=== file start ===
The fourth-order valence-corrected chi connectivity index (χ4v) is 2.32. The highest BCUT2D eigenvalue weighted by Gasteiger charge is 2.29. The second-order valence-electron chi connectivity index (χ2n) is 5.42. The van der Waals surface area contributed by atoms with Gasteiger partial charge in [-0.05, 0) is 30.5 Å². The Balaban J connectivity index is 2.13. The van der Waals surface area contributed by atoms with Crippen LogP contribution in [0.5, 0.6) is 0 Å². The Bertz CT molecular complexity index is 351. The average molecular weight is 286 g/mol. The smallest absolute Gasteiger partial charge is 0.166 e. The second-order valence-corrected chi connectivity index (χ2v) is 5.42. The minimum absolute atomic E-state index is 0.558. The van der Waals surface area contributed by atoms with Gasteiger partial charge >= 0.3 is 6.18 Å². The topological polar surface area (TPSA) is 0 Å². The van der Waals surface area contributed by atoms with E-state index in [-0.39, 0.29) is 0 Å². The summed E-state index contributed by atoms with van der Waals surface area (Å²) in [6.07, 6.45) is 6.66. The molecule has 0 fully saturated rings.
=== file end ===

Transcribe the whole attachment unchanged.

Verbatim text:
The fourth-order valence-corrected chi connectivity index (χ4v) is 2.32. The highest BCUT2D eigenvalue weighted by Gasteiger charge is 2.29. The second-order valence-electron chi connectivity index (χ2n) is 5.42. The van der Waals surface area contributed by atoms with Gasteiger partial charge in [-0.05, 0) is 30.5 Å². The Balaban J connectivity index is 2.13. The van der Waals surface area contributed by atoms with Crippen LogP contribution in [0.5, 0.6) is 0 Å². The Bertz CT molecular complexity index is 351. The average molecular weight is 286 g/mol. The smallest absolute Gasteiger partial charge is 0.166 e. The second-order valence-corrected chi connectivity index (χ2v) is 5.42. The minimum absolute atomic E-state index is 0.558. The van der Waals surface area contributed by atoms with Gasteiger partial charge >= 0.3 is 6.18 Å². The topological polar surface area (TPSA) is 0 Å². The van der Waals surface area contributed by atoms with E-state index in [-0.39, 0.29) is 0 Å². The summed E-state index contributed by atoms with van der Waals surface area (Å²) in [6.07, 6.45) is 6.66. The molecule has 0 fully saturated rings.